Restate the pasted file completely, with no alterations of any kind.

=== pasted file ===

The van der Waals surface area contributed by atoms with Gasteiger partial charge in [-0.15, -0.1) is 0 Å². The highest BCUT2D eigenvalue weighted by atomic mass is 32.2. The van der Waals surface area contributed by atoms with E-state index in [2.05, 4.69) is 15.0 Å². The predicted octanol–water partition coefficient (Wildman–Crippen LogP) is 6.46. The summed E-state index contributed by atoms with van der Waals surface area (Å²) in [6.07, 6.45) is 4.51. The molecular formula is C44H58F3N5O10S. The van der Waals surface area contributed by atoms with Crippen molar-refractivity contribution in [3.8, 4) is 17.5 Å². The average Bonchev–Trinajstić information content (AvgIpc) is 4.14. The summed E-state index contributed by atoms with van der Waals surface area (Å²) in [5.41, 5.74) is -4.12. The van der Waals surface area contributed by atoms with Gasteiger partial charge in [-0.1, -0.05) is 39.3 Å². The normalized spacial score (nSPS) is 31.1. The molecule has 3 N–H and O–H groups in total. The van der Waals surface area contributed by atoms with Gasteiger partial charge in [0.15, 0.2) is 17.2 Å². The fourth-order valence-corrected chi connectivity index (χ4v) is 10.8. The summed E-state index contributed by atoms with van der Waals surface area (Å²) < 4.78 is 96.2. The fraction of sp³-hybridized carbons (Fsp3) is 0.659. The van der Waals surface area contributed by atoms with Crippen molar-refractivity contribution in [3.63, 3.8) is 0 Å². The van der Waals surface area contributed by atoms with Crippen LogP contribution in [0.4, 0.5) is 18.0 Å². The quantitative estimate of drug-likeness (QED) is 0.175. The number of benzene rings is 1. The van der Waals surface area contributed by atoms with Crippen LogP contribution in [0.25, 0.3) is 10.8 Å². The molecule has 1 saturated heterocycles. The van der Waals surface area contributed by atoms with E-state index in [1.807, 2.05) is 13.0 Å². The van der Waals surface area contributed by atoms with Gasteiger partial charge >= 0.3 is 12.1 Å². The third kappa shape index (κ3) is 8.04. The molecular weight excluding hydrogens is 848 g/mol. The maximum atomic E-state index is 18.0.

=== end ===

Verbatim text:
The van der Waals surface area contributed by atoms with Gasteiger partial charge in [-0.15, -0.1) is 0 Å². The highest BCUT2D eigenvalue weighted by atomic mass is 32.2. The van der Waals surface area contributed by atoms with E-state index in [2.05, 4.69) is 15.0 Å². The predicted octanol–water partition coefficient (Wildman–Crippen LogP) is 6.46. The summed E-state index contributed by atoms with van der Waals surface area (Å²) in [6.07, 6.45) is 4.51. The molecular formula is C44H58F3N5O10S. The van der Waals surface area contributed by atoms with Crippen molar-refractivity contribution in [3.8, 4) is 17.5 Å². The average Bonchev–Trinajstić information content (AvgIpc) is 4.14. The summed E-state index contributed by atoms with van der Waals surface area (Å²) in [5.41, 5.74) is -4.12. The van der Waals surface area contributed by atoms with Gasteiger partial charge in [-0.1, -0.05) is 39.3 Å². The normalized spacial score (nSPS) is 31.1. The molecule has 3 N–H and O–H groups in total. The van der Waals surface area contributed by atoms with Gasteiger partial charge in [0.15, 0.2) is 17.2 Å². The fourth-order valence-corrected chi connectivity index (χ4v) is 10.8. The summed E-state index contributed by atoms with van der Waals surface area (Å²) < 4.78 is 96.2. The fraction of sp³-hybridized carbons (Fsp3) is 0.659. The van der Waals surface area contributed by atoms with Crippen molar-refractivity contribution in [3.63, 3.8) is 0 Å². The van der Waals surface area contributed by atoms with Crippen LogP contribution in [0.4, 0.5) is 18.0 Å². The quantitative estimate of drug-likeness (QED) is 0.175. The number of benzene rings is 1. The van der Waals surface area contributed by atoms with Crippen LogP contribution in [0.25, 0.3) is 10.8 Å². The molecule has 1 saturated heterocycles. The van der Waals surface area contributed by atoms with E-state index in [1.807, 2.05) is 13.0 Å². The van der Waals surface area contributed by atoms with Gasteiger partial charge >= 0.3 is 12.1 Å². The third kappa shape index (κ3) is 8.04. The molecular weight excluding hydrogens is 848 g/mol. The maximum atomic E-state index is 18.0.